“A tasty Haut-Medoc with notes of black currants, loamy soil, tobacco leaf and underbrush, this wine should drink nicely for 10 or more years.” – Robert Parker
No doubt you’ve been hearing a lot about our recent foray into the world of the petit chateau lately, and we wouldn’t be so dang outspoken about these wines if we weren’t so excited about the results! Your collective response has been amazing! Putting high-quality Bordeaux into your hands for a very reasonable price has caused a great many to come back and reorder resulting in the nearly sold-out status for 2 of the 4 wines already! There is one more wine of this quartet that we haven’t yet told you all about, until now. In many ways, this could be the most elegant wine of the bunch, the 2009 Château La Fleur Grands Landes.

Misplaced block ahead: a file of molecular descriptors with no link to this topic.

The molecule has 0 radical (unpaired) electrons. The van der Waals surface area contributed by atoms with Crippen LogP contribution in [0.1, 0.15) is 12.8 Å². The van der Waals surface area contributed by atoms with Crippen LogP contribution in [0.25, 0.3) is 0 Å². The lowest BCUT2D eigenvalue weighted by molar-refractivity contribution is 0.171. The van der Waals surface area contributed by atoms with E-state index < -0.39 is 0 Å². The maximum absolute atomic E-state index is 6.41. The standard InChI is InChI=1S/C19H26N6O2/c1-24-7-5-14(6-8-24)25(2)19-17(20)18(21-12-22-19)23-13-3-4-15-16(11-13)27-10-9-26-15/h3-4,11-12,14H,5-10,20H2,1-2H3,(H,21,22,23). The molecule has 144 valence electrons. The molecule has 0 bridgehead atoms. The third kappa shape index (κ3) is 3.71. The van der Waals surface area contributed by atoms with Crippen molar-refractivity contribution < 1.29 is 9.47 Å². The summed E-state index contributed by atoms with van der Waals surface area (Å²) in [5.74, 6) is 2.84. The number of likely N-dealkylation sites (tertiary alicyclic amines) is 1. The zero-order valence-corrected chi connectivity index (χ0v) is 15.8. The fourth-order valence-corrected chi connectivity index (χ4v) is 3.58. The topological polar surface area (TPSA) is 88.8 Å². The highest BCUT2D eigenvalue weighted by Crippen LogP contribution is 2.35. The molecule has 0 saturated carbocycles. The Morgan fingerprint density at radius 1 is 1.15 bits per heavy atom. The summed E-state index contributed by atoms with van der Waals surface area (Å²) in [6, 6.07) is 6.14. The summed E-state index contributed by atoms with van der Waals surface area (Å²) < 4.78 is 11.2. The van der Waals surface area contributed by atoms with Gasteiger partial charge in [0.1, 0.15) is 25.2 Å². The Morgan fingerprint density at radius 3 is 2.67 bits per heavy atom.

In a great vintage like 2009, everyone in Bordeaux was blessed with ideal weather. It is in those kind of vintages that the playing field levels a bit, because there’s little need for expense in the vineyard if everything is going fine throughout the season. Some of the off-the-radar producers are capable of making some great wine. We asked for 24 samples, of which 21 were red wines. We chose only 4. The 2009 Château La Fleur Grands Landes is one of them. A little online research does actually reveal a little bit about this chateau, perhaps because it has been in one family since the 1700’s. But a check with WineSearcher.com reveals that TWH is the only merchant in the USA with this wine. Located in the appellation of Montagne St. Emilion, the property is now run by Isabelle Fort and her husband, Jean-Philippe. Jean-Philippe is a former oenology instructor, and is part of Michel Rolland’s viticultural team. The property consists of 7.7 hectares planted on slopes of clay; the average age of the vines is 35 years. The fruit was picked at optimal ripeness levels, all by hand. For the 2009 Château La Fleur Grands Landes, 80% Merlot was used, as well as 15% Cabernet Franc and 5% Cabernet Sauvignon. Approximately 20% of the fermented juice is aged in barrel, which imparts a subtle complexity and texture to the wine. When our staff tasted it, we liked a lot about it. It has great aromatics; spicy, dark purple fruit, hints of herbs, forest floor, and tobacco. It enters the palate in a silky, elegant fashion. That’s the word that best sums up this wine: elegant. Its is complex, yet seamless; everything in perfect harmony. The finish is very much like the rest of the package, a harmonious expression of fruit, spice, and tannin, all buoyed by fresh, lively acidity. It’s the most Burgundian of our 4 new value Bordeaux imports.